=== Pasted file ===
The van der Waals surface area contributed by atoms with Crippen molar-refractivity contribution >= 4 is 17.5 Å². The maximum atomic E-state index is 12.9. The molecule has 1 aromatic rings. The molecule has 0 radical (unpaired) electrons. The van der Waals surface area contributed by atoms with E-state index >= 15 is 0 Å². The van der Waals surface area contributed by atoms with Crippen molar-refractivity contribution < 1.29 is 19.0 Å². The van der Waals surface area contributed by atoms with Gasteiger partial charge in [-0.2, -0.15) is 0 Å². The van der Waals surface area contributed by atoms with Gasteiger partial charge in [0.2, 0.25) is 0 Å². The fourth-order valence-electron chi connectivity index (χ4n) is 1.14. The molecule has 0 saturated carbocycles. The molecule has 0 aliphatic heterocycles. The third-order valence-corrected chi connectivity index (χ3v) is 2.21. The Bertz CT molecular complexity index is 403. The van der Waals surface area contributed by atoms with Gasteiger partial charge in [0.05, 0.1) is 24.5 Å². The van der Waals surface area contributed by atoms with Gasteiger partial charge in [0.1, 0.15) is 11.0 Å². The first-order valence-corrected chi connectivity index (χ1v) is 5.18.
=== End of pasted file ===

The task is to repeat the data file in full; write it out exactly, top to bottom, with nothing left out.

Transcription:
The van der Waals surface area contributed by atoms with Crippen molar-refractivity contribution >= 4 is 17.5 Å². The maximum atomic E-state index is 12.9. The molecule has 1 aromatic rings. The molecule has 0 radical (unpaired) electrons. The van der Waals surface area contributed by atoms with E-state index >= 15 is 0 Å². The van der Waals surface area contributed by atoms with Crippen molar-refractivity contribution < 1.29 is 19.0 Å². The van der Waals surface area contributed by atoms with Gasteiger partial charge in [-0.2, -0.15) is 0 Å². The van der Waals surface area contributed by atoms with Gasteiger partial charge in [0.2, 0.25) is 0 Å². The fourth-order valence-electron chi connectivity index (χ4n) is 1.14. The molecule has 0 saturated carbocycles. The molecule has 0 aliphatic heterocycles. The third-order valence-corrected chi connectivity index (χ3v) is 2.21. The Bertz CT molecular complexity index is 403. The van der Waals surface area contributed by atoms with Gasteiger partial charge in [0.05, 0.1) is 24.5 Å². The van der Waals surface area contributed by atoms with Gasteiger partial charge in [0.1, 0.15) is 11.0 Å². The first-order valence-corrected chi connectivity index (χ1v) is 5.18.